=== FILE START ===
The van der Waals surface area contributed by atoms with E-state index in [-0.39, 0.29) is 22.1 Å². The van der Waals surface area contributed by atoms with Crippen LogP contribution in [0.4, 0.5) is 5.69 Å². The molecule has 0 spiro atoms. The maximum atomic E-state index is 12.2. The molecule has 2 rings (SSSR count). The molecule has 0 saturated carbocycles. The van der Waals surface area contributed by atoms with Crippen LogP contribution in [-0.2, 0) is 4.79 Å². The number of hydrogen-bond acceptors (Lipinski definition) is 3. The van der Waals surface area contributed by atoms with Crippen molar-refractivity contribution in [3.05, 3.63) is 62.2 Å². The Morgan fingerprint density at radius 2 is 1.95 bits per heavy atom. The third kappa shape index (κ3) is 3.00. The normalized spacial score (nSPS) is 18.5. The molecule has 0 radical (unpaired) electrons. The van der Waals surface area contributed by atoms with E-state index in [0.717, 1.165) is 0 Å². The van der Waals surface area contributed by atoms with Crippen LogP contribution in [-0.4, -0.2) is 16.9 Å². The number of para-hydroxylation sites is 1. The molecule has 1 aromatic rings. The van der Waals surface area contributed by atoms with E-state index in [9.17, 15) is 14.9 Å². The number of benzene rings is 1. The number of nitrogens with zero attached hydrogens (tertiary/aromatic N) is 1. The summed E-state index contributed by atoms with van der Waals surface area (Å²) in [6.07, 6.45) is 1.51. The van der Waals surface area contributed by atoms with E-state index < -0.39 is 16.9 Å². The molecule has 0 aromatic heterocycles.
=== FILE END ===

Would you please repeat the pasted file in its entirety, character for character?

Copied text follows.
The van der Waals surface area contributed by atoms with E-state index in [-0.39, 0.29) is 22.1 Å². The van der Waals surface area contributed by atoms with Crippen LogP contribution in [0.4, 0.5) is 5.69 Å². The molecule has 0 spiro atoms. The maximum atomic E-state index is 12.2. The molecule has 2 rings (SSSR count). The molecule has 0 saturated carbocycles. The van der Waals surface area contributed by atoms with Crippen LogP contribution in [-0.2, 0) is 4.79 Å². The number of hydrogen-bond acceptors (Lipinski definition) is 3. The van der Waals surface area contributed by atoms with Crippen molar-refractivity contribution in [3.05, 3.63) is 62.2 Å². The Morgan fingerprint density at radius 2 is 1.95 bits per heavy atom. The third kappa shape index (κ3) is 3.00. The normalized spacial score (nSPS) is 18.5. The molecule has 0 radical (unpaired) electrons. The van der Waals surface area contributed by atoms with E-state index in [0.717, 1.165) is 0 Å². The van der Waals surface area contributed by atoms with Crippen LogP contribution in [-0.4, -0.2) is 16.9 Å². The number of para-hydroxylation sites is 1. The molecule has 1 aromatic rings. The van der Waals surface area contributed by atoms with E-state index in [9.17, 15) is 14.9 Å². The number of benzene rings is 1. The number of nitrogens with zero attached hydrogens (tertiary/aromatic N) is 1. The summed E-state index contributed by atoms with van der Waals surface area (Å²) in [6.07, 6.45) is 1.51. The van der Waals surface area contributed by atoms with E-state index < -0.39 is 16.9 Å². The molecule has 0 aromatic heterocycles.